Doha was my first time at a UN climate conference and not sure of what to expect, I was immediately reminded of what was at stake when 'super typhoon' Bopha crashed into the Philippines – a type of storm we may see more of if we do not succeed in limiting global warming.
In its wake, the Philippines lead negotiator Naderev “Yeb” Saño made an emotional appeal to leaders from all over the world to stop dragging their feet and to open their eyes to the "stark reality" that we must all face.
But when the UN climate talks finally ended, politicians in Doha showed how completely out of touch they were with the reality of climate change, failing to increase the speed and scale of international efforts to cut carbon pollution.
I had arrived in Doha on Sunday, December 2, just as the UNFCCC talks were entering their second week. Some of the language seemed foreign to me and some of it obscure, but if we were to survive the climate crisis, five things were clear:
Governments had to: 1) deliver a second commitment period under the Kyoto Protocol starting January 1, 2013; 2) increase mitigation commitments; 3) adopt a roadmap that leads to a legally binding global climate deal no later than 2015; 4) fill up the empty pot of the Green Climate Fund and 5) set up a framework to protect our forests.
Anything less would potentially lead to catastrophic climate change.
While governments did manage to agree on a second commitment period of the Kyoto Protocol, the only legally binding pact for curbing greenhouse gas emissions, most of its major loopholes remained intact making it of limited value in curbing carbon emissions.
Climate finance also remained insufficient with only US$10 billion on the table. Nothing was done to scale up funding for vulnerable countries towards the previously agreed target of US$100 billion per year.
A lot of countries are to blame. But the United States stands as the biggest, baddest blocker of all. Never mind if it is still reeling from the devastation of Superstorm Sandy. Never mind if recent polls show that the majority of Americans support climate policy.
In spite of President Obama’s post-election climate promises, the US delegation in Doha blocked every measure on mitigation ambition and finance.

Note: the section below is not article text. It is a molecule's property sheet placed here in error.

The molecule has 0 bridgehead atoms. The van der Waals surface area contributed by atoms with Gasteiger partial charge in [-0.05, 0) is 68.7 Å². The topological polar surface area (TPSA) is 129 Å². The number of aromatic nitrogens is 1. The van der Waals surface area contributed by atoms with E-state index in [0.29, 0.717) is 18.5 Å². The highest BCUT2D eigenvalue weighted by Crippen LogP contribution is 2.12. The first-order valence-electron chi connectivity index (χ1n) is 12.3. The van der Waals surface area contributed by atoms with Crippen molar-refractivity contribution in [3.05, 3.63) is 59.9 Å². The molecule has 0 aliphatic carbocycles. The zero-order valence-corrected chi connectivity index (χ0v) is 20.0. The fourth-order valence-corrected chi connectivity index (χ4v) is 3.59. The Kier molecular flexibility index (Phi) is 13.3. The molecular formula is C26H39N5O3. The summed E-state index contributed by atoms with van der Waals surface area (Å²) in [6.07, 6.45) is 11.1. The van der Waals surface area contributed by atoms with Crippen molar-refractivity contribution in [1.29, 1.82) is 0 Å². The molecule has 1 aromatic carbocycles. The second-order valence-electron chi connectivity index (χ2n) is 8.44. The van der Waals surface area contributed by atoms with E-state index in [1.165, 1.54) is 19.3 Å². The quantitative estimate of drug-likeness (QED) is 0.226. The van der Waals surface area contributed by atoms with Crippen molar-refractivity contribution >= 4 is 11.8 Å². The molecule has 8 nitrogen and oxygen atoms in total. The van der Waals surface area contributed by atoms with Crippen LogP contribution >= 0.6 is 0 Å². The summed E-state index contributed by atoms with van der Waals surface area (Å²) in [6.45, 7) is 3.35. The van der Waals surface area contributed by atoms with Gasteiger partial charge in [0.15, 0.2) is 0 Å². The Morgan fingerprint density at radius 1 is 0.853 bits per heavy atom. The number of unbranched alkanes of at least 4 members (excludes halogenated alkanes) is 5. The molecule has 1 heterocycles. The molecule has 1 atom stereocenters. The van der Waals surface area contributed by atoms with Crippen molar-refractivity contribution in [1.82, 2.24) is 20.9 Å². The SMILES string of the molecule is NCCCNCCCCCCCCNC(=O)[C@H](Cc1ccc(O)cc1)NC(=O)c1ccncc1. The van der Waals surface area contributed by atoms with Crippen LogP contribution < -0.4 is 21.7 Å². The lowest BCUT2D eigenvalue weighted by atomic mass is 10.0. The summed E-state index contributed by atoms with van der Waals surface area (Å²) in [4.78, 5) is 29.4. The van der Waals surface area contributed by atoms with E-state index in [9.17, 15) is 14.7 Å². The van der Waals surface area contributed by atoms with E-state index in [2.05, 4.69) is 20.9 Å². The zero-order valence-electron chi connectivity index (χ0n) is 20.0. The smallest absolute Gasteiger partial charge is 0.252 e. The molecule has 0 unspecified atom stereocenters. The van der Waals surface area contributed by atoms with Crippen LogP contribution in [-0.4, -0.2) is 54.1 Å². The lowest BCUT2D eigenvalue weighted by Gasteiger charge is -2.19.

The behaviour of the US is in stark contrast to developing countries in Southeast Asia that are least responsible for causing climate change, yet are the most vulnerable to its impacts.
Vietnam aims to reduce the amount of its greenhouse gas emissions by 8-10% compared with 2010 levels in the period 2012-2020, while Malaysia is honouring its commitment made in Copenhagen to voluntarily cut carbon emissions by 40% by 2020 compared with 2005 levels.
Even the city state of Singapore pledged voluntary emissions cuts of 7-11% below business-as-usual by 2020 and may commit to further reductions with a global agreement.
Unfortunately, despite voluntary reductions in GHG emissions, massive deforestation continues and more coal plants are being built in the Asia region.
This is where climate finance, technology transfer and capacity building in the negotiations could help developing countries transition to low-carbon economies, while also addressing poverty alleviation and other social development goals.
In Doha, governments delivered the barest minimum of a work plan to take forward the discussions on a deal which includes a timeline for developing a negotiating text and the adoption of an agreement in 2015. There is but a tiny glimmer of hope.
As the climate talks wound up in the late hours of Saturday evening and ministers were on flights going out of Doha, the death toll in Bopha-hit Philippines had already exceeded 500, many more still missing and the damage bill was estimated at US$146 million.
And when the final gavel signalled the end of the climate talks, the Greenpeace ship M/Y Esperanza had already left the port of Manila to respond to the humanitarian crisis in Mindanao.
In solidarity with the thousands of affected families and communities, the Esperanza’s planned expedition on oceans protection was cancelled so that the ship clould ferry much-needed supplies to communities. Esperanza means hope in English.
And in these times of crises, hope is all we can count on. Hope that one day we will get the climate deal the world so desperately needs.